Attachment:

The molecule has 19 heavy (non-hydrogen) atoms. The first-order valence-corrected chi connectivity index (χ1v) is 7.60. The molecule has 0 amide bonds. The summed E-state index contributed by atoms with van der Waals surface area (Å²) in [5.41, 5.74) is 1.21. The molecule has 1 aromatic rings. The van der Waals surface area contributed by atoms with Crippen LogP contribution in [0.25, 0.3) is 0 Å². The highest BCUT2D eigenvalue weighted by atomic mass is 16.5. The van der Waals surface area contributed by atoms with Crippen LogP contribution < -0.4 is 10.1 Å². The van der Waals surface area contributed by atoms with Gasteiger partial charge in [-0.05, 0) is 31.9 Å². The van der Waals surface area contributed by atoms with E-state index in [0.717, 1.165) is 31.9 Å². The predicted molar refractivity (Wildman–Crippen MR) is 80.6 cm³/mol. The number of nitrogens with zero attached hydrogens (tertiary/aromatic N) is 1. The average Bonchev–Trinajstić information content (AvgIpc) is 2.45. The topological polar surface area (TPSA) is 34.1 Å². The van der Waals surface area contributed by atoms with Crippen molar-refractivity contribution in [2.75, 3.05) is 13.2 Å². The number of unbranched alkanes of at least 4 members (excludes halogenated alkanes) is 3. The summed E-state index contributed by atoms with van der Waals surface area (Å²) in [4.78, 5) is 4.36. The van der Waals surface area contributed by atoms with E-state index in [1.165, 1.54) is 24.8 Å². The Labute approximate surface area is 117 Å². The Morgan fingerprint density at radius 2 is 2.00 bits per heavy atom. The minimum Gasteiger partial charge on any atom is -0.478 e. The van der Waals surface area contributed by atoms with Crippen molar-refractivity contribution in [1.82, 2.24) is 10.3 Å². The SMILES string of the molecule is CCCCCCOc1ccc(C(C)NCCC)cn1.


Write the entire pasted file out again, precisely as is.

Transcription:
The molecule has 19 heavy (non-hydrogen) atoms. The first-order valence-corrected chi connectivity index (χ1v) is 7.60. The molecule has 0 amide bonds. The summed E-state index contributed by atoms with van der Waals surface area (Å²) in [5.41, 5.74) is 1.21. The molecule has 1 aromatic rings. The van der Waals surface area contributed by atoms with Crippen LogP contribution in [0.25, 0.3) is 0 Å². The highest BCUT2D eigenvalue weighted by atomic mass is 16.5. The van der Waals surface area contributed by atoms with Crippen LogP contribution < -0.4 is 10.1 Å². The van der Waals surface area contributed by atoms with Gasteiger partial charge in [-0.05, 0) is 31.9 Å². The van der Waals surface area contributed by atoms with E-state index in [0.717, 1.165) is 31.9 Å². The predicted molar refractivity (Wildman–Crippen MR) is 80.6 cm³/mol. The number of nitrogens with zero attached hydrogens (tertiary/aromatic N) is 1. The average Bonchev–Trinajstić information content (AvgIpc) is 2.45. The topological polar surface area (TPSA) is 34.1 Å². The van der Waals surface area contributed by atoms with Crippen molar-refractivity contribution in [2.75, 3.05) is 13.2 Å². The number of unbranched alkanes of at least 4 members (excludes halogenated alkanes) is 3. The summed E-state index contributed by atoms with van der Waals surface area (Å²) in [4.78, 5) is 4.36. The van der Waals surface area contributed by atoms with E-state index in [1.165, 1.54) is 24.8 Å². The Labute approximate surface area is 117 Å². The Morgan fingerprint density at radius 2 is 2.00 bits per heavy atom. The minimum Gasteiger partial charge on any atom is -0.478 e. The van der Waals surface area contributed by atoms with Crippen molar-refractivity contribution in [1.82, 2.24) is 10.3 Å². The SMILES string of the molecule is CCCCCCOc1ccc(C(C)NCCC)cn1.